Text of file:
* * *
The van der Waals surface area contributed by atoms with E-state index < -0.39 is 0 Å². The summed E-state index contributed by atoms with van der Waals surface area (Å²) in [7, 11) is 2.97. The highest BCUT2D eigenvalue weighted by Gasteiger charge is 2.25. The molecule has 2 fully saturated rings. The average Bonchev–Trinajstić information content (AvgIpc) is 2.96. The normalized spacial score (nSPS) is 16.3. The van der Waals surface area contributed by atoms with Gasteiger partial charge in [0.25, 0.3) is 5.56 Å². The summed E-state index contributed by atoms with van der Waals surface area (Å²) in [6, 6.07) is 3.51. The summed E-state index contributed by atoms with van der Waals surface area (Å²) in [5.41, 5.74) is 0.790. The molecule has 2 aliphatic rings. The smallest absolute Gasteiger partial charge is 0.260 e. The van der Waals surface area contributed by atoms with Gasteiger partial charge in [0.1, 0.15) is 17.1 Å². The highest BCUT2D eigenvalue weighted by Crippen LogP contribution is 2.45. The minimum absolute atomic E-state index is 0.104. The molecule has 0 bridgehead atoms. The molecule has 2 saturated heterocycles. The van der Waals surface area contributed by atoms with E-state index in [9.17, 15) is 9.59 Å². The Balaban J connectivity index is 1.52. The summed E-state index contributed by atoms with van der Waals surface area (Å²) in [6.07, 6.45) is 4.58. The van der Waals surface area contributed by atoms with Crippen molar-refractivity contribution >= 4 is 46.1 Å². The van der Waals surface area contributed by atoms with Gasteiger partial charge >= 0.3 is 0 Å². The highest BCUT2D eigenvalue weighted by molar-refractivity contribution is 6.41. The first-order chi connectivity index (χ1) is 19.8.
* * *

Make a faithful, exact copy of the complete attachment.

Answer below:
The van der Waals surface area contributed by atoms with E-state index < -0.39 is 0 Å². The summed E-state index contributed by atoms with van der Waals surface area (Å²) in [7, 11) is 2.97. The highest BCUT2D eigenvalue weighted by Gasteiger charge is 2.25. The molecule has 2 fully saturated rings. The average Bonchev–Trinajstić information content (AvgIpc) is 2.96. The normalized spacial score (nSPS) is 16.3. The van der Waals surface area contributed by atoms with Gasteiger partial charge in [0.25, 0.3) is 5.56 Å². The summed E-state index contributed by atoms with van der Waals surface area (Å²) in [6, 6.07) is 3.51. The summed E-state index contributed by atoms with van der Waals surface area (Å²) in [5.41, 5.74) is 0.790. The molecule has 2 aliphatic rings. The smallest absolute Gasteiger partial charge is 0.260 e. The van der Waals surface area contributed by atoms with Gasteiger partial charge in [0.1, 0.15) is 17.1 Å². The highest BCUT2D eigenvalue weighted by Crippen LogP contribution is 2.45. The minimum absolute atomic E-state index is 0.104. The molecule has 0 bridgehead atoms. The molecule has 2 saturated heterocycles. The van der Waals surface area contributed by atoms with E-state index in [9.17, 15) is 9.59 Å². The Balaban J connectivity index is 1.52. The summed E-state index contributed by atoms with van der Waals surface area (Å²) in [6.07, 6.45) is 4.58. The van der Waals surface area contributed by atoms with Crippen molar-refractivity contribution >= 4 is 46.1 Å². The van der Waals surface area contributed by atoms with Gasteiger partial charge >= 0.3 is 0 Å². The highest BCUT2D eigenvalue weighted by molar-refractivity contribution is 6.41. The first-order chi connectivity index (χ1) is 19.8.